So it’s been another rough season for the San Diego Padres.
It’s fair to wonder if the current front office will be able to guide the franchise out of obscurity and into a playoff race anytime soon.
What would be unfair, though, is to say this is just the “same ole same ole” and a repeat of what the past Padres front offices have done. If there is a trade to be made, A.J. Preller will make it. And now that we’re at the end of what was always going to be a “rebuilding” year in San Diego, the Padres are throwing everything they can at the wall just to see what will stick, so to speak.
Whether it’s giving Luis Perdomo an extended chance to stick in the rotation, or calling up 28-year-old rookie Ryan Schimpf, or giving Oswaldo Arcia the opportunity to rediscover the form he showed in 2014 when he hit a 20 home runs with the Twins, the Padres are trying it all.
Another example of this strategy is the acquisition Luis Sardinas. After being ranked as the Rangers #2 prospect ahead of Rougned Odor and Joey Gallo in 2013 when he was 20, Sardinas has struggled to make is mark at the major league level.
With Texas he was always going to struggle to earn a starting spot, so he was traded to Milwaukee, and then to Seattle. Both clubs have since had other young middle infielders develop into major leaguers, whereas Sardinas struggled mightily at the plate in brief opportunities in the majors. John Sickels in 2014 noted his speed could get him 20 stolen bases a year, but his bat lagged behind his glove and with more experience he could become an “excellent defender”.
His bat was still lagging behind his defensive ability in 2015 when he played 36 games for Milwaukee and only hit .196. In Triple-A this season he managed a .253 batting average. Due to his defensive ability and the Padres need for a longterm shortstop, Sardinas is getting another chance to finally figure it out at the plate. And he may be doing just that.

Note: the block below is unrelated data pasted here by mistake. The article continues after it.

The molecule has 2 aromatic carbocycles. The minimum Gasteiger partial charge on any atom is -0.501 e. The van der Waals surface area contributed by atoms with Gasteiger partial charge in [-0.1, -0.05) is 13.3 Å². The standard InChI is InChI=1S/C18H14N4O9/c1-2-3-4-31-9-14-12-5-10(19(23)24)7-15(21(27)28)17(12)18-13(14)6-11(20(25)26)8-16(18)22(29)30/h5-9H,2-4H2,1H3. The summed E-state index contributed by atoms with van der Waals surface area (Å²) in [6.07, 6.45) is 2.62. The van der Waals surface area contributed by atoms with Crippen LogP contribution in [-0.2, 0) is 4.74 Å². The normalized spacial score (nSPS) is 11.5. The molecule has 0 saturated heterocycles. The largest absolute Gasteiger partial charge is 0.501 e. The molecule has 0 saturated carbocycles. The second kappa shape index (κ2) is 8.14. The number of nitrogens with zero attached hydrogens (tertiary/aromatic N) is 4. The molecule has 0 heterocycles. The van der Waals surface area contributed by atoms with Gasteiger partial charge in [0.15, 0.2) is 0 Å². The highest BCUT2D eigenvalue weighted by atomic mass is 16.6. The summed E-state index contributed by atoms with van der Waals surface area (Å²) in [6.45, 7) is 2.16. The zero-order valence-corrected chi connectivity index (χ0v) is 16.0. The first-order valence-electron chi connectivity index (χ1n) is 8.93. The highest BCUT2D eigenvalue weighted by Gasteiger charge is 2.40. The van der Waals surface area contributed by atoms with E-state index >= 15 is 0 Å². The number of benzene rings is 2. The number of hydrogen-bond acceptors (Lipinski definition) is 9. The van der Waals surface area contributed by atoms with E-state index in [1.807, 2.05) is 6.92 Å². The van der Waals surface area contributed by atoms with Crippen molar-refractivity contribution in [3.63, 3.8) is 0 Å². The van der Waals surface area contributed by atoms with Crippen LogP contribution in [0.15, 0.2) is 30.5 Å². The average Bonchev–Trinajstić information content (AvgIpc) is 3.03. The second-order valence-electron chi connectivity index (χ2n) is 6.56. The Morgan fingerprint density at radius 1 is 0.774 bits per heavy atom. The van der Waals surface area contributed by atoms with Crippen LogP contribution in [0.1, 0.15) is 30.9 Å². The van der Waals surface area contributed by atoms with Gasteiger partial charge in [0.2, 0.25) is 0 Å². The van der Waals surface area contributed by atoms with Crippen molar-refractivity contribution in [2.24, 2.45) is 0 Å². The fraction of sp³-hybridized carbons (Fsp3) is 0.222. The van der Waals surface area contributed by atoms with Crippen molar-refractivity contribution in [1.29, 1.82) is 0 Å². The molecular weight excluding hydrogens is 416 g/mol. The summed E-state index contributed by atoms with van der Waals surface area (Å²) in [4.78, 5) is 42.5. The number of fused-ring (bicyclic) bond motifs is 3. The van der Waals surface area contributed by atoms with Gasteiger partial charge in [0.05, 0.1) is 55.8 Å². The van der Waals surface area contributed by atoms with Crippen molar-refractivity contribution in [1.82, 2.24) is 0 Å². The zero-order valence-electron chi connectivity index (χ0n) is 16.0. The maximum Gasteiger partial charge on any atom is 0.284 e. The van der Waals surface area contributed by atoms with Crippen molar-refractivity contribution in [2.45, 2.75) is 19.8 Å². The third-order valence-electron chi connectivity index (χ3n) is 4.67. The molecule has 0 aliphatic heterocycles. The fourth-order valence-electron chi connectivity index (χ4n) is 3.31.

Through 17 games with the Padres he’s hitting line drives and he is getting on base, and has a solid .286/.386/.429 slash line. Certainly a small sample size, but it’s the best he’s performed against major league pitching to date and could be a sign that he’s finally developed into the player A.J. Preller hoped he could become when Preller signed him to the Rangers in 2011.
Even though he was a top prospect three years ago and has bounced around three teams with limited success since then, he’s still just 23 and far from his prime years. After Javier Guerra struggled in all areas in high A this season, and because the Padres are looking everywhere for young players to build around, he has the opportunity to become Padres shortstop of the future.
The Padres philosophy of looking anywhere and everywhere for young talent won’t always pay off, but if Sardinas continues to hit, he’ll be an example of success and have every opportunity to earn an everyday role for the Padres in 2017.